] It's time to put up or shut up. Last week I wrote a column
] saying that CBS should have thought twice before showing
] the photos from Abu Ghraib prison. The response from
] readers and even some journalists was like I'd proposed
] banning the printing press. Numerous e-mailers said I'm
] no different than a Holocaust-denier who'd ban photos
] from Auschwitz.
] Well, now we have the horrible news that Nick Berg, an
] American contractor, was beheaded by an
] al-Qaeda-affiliated group explicitly in response to the
] release of the Abu Ghraib photos.
There has been an ongoing discussion on MemeStreams for over a year about the ethics of publishing raw war footage. Here is an right wing view. I think it sheds some light on the subject. Be sure to follow the link through to the column he references and read it as well.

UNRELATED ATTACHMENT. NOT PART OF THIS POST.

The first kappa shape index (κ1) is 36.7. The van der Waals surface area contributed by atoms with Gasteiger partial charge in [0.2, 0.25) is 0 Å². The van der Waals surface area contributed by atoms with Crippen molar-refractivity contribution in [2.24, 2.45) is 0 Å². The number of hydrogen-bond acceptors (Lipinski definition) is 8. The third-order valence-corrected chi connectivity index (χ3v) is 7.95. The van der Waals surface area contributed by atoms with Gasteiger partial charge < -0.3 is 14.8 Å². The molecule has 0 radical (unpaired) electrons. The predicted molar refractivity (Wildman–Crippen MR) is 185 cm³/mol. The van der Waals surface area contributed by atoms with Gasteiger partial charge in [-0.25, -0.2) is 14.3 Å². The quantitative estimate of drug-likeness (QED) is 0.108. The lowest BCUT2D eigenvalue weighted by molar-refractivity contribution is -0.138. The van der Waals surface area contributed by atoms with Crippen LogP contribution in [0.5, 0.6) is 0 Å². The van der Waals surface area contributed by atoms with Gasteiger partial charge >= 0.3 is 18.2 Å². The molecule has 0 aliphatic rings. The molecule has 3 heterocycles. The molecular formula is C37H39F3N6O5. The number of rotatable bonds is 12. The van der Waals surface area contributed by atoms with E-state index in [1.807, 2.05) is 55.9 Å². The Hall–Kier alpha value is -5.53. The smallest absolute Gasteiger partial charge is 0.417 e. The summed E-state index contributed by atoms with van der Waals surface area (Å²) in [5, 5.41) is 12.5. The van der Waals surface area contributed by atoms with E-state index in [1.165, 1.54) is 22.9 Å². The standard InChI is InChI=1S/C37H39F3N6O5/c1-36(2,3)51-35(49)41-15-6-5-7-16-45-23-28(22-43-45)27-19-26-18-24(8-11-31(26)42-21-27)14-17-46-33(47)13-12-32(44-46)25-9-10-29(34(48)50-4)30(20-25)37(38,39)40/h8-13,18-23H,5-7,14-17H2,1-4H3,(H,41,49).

Despite rambling off into crypto racist commentary about the literacy rate in Iraq, this article does make a valid observation. Why do we show pictures of prison abuses but we don't show the beheading video? Because the press uses its position to exhert greater pressure on those in power to be responsible then it does on those who are already assumed to be monsters. In general, there is no problem there. The abuse photos have certainly cost us a lot of ground in Iraq, and an arguement can be made that they should have been supressed, but honestly, if our political institutions are as strong as we beleive they are they ought to be able to weather such scrutiny, and communicate effectively about how we're handling it with the Arab public.
The issue at hand is that clearly the press does not make choices about what footage to air and what footage not to air on the basis of the nature of the footage alone. The press makes these decisions on a political basis. While this author's reference to footage of "partial birth abortions" is partisan and oversimplified, the general point must be considered. The press makes political decisions about what to air. In that sense they cannot be seen as objective. Once we've reached that conclusion we must ask what the political motives of the press actually are, and whether we feel like those motives are in line with our interests.
Jonah Goldberg on Abu Ghraib on National Review Online